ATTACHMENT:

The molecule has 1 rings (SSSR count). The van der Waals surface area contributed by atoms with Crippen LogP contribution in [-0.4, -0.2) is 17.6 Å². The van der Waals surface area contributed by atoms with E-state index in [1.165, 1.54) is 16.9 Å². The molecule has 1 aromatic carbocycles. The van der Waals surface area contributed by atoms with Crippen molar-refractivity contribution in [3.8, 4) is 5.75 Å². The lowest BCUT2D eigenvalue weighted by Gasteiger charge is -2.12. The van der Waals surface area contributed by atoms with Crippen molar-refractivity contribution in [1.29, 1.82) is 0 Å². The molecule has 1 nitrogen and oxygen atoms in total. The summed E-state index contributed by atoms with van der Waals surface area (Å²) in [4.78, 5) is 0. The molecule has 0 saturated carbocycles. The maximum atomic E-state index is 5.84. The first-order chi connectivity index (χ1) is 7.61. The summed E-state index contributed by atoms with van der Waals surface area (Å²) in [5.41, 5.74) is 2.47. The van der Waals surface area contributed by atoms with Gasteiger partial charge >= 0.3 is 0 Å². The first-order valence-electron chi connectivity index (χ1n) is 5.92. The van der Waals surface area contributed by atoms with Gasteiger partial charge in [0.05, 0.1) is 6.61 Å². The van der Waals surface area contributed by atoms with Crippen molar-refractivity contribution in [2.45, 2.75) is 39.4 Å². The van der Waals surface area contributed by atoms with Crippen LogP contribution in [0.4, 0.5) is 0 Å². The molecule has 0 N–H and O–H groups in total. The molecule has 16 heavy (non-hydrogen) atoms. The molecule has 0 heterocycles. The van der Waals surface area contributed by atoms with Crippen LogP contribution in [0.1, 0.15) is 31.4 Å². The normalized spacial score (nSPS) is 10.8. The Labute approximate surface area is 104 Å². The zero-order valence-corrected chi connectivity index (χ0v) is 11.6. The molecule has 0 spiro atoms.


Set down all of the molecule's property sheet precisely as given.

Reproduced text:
The molecule has 1 rings (SSSR count). The van der Waals surface area contributed by atoms with Crippen LogP contribution in [-0.4, -0.2) is 17.6 Å². The van der Waals surface area contributed by atoms with E-state index in [1.165, 1.54) is 16.9 Å². The molecule has 1 aromatic carbocycles. The van der Waals surface area contributed by atoms with Crippen molar-refractivity contribution in [3.8, 4) is 5.75 Å². The lowest BCUT2D eigenvalue weighted by Gasteiger charge is -2.12. The van der Waals surface area contributed by atoms with Crippen molar-refractivity contribution in [1.29, 1.82) is 0 Å². The molecule has 1 nitrogen and oxygen atoms in total. The summed E-state index contributed by atoms with van der Waals surface area (Å²) in [4.78, 5) is 0. The molecule has 0 saturated carbocycles. The maximum atomic E-state index is 5.84. The first-order chi connectivity index (χ1) is 7.61. The summed E-state index contributed by atoms with van der Waals surface area (Å²) in [5.41, 5.74) is 2.47. The van der Waals surface area contributed by atoms with Gasteiger partial charge >= 0.3 is 0 Å². The first-order valence-electron chi connectivity index (χ1n) is 5.92. The van der Waals surface area contributed by atoms with Gasteiger partial charge in [0.05, 0.1) is 6.61 Å². The van der Waals surface area contributed by atoms with Crippen molar-refractivity contribution in [2.45, 2.75) is 39.4 Å². The van der Waals surface area contributed by atoms with Crippen LogP contribution in [0.4, 0.5) is 0 Å². The molecule has 0 N–H and O–H groups in total. The molecule has 16 heavy (non-hydrogen) atoms. The molecule has 0 heterocycles. The van der Waals surface area contributed by atoms with Crippen LogP contribution in [0.1, 0.15) is 31.4 Å². The normalized spacial score (nSPS) is 10.8. The Labute approximate surface area is 104 Å². The zero-order valence-corrected chi connectivity index (χ0v) is 11.6. The molecule has 0 spiro atoms.